Apollo targets US ‘sub-markets’ with $525m fund

The New York-based real estate investment firm has held a first close on its value-add domestic emerging fund, which will invest in underserved markets in major US cities.

Apollo Real Estate Advisors is raising $525 million (€334 million) for a US fund which will target “sub-markets” in metropolitan cities across the US.

The Apollo Domestic Emerging Markets (ADEM) Fund will be headed by James Simmons, former chief investment officer and interim president of the Upper Manhattan Empowerment Zone Development Corporation, which led much of the revitalization of Harlem. Simmons joined Apollo in 2003 to develop the firm’s domestic emerging markets platform. He is now a partner and member of the investment committee.

The fund, which has already held a first close on $420 million, will target value-add projects with gross returns of about 18 percent, according to documents from New Jersey State Investment Council. The firm expects to exit its investments within 10 years, and leverage up to 65 percent. A spokeswoman for Apollo declined to comment.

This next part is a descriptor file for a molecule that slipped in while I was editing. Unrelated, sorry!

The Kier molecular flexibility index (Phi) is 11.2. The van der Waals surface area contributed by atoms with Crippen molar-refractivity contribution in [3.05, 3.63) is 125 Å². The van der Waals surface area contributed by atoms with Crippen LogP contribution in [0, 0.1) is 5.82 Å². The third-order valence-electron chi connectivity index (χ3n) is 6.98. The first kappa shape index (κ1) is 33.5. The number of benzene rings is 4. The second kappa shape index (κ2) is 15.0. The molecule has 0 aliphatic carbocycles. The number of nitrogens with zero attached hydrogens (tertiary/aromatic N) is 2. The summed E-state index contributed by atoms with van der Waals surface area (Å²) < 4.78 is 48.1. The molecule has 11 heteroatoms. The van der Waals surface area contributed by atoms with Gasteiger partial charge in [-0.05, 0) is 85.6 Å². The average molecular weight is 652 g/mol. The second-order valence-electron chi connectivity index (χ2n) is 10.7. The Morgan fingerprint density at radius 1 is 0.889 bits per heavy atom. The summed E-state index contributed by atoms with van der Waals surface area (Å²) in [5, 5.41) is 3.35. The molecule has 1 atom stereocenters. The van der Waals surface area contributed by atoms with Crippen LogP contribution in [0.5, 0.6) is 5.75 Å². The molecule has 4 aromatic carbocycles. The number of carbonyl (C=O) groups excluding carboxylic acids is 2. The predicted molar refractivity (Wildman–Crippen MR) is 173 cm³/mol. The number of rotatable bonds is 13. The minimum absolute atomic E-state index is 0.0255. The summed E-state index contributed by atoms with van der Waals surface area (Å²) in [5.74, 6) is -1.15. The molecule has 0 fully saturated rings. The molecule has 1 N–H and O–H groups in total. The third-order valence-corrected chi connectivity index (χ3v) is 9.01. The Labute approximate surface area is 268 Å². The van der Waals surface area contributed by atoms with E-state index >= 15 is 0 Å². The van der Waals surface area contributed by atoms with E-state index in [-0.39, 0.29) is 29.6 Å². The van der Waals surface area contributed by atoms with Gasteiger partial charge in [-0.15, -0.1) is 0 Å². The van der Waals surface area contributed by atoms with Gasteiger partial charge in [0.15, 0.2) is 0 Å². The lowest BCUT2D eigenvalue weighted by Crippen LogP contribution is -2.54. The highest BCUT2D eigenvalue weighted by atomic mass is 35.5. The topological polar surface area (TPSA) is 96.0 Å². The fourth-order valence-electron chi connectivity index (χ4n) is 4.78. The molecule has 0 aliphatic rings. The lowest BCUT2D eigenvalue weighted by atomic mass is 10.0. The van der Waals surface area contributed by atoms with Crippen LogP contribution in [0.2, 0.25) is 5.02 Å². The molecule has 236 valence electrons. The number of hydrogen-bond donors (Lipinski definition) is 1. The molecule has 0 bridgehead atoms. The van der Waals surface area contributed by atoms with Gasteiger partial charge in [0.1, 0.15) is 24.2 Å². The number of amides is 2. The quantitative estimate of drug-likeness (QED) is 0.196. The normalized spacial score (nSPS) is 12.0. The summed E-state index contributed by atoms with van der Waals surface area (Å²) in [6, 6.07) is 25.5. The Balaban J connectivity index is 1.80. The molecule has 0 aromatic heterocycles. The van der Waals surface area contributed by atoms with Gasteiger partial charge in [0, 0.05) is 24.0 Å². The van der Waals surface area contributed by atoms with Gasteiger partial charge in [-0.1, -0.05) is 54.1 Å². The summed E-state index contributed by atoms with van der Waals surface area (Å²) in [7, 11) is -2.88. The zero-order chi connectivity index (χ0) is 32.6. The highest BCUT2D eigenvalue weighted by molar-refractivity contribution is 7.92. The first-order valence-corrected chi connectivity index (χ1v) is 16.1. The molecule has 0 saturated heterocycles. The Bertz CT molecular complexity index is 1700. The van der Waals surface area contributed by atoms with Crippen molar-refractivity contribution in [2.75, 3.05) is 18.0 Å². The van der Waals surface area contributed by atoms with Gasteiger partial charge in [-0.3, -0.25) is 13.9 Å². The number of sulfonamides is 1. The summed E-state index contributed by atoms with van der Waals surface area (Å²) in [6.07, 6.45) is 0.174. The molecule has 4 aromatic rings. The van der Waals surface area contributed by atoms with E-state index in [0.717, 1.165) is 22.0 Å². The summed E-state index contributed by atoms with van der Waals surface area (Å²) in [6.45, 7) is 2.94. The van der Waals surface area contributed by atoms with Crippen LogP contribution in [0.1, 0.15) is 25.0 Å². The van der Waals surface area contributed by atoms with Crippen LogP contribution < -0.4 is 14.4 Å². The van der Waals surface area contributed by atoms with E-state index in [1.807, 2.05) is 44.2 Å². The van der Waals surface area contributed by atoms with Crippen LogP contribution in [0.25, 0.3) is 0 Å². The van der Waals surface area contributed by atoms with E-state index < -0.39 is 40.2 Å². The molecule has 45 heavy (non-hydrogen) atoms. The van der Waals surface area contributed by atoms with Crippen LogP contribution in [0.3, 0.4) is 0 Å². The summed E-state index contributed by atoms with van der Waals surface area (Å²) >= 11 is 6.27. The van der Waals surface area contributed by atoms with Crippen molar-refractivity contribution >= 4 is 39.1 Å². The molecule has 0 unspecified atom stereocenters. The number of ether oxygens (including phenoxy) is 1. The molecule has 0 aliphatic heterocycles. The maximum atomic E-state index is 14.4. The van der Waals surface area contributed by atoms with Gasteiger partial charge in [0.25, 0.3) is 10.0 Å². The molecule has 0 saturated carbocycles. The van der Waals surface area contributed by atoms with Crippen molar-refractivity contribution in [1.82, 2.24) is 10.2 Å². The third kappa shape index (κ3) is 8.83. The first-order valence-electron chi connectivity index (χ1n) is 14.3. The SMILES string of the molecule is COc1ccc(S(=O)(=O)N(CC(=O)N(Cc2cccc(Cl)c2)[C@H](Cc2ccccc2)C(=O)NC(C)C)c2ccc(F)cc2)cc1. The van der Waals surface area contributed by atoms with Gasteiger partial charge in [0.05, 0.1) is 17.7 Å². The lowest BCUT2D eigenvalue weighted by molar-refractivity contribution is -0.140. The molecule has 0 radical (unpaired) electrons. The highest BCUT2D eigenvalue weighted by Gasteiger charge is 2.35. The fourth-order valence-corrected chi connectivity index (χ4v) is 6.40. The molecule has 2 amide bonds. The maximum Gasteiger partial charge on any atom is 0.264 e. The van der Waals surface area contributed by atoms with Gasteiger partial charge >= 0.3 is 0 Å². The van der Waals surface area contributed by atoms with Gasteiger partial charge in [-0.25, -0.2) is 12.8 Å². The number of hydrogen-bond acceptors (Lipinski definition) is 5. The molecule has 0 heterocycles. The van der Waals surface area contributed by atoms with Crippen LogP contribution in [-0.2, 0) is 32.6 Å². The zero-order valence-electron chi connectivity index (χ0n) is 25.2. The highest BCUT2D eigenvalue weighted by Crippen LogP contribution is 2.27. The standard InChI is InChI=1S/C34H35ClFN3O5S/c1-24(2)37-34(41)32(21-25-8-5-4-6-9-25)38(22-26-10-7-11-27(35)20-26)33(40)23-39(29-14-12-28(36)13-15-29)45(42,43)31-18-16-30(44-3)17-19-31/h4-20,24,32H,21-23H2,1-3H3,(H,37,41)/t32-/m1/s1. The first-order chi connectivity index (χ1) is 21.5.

ADEM’s strategy will be to target properties in cities such as New York, New Jersey, Los Angeles, San Francisco, Washington, Philadelphia, Boston and Detroit, where cash flow is constrained owing to government regulation, capital neglect and long-term below-market leases. According to New Jersey, Apollo will rehabilitate properties to “bring the assets to market standards.”

Apollo, co-founded by William Mack and Leon Black’s Apollo Management in 1993, has raised $11 billion since its inception – $5.4 billion in the past five years, according to proprietary data from PERE. Apollo Management no longer manages its real estate namesake or has any managerial control, according to SEC filings submitted earlier this year by Black’s firm as part of its push towards going public. The filings stated Apollo Management’s managing partners had “minority interests” in the real estate business.

Apollo Real Estate’s opportunity and debt funds have realized a 22.4 percent gross IRR, according to the New Jersey documents, with its value-add funds realizing a 21.3 percent gross IRR. Institutional joint ventures have realized a 41.2 percent gross IRR.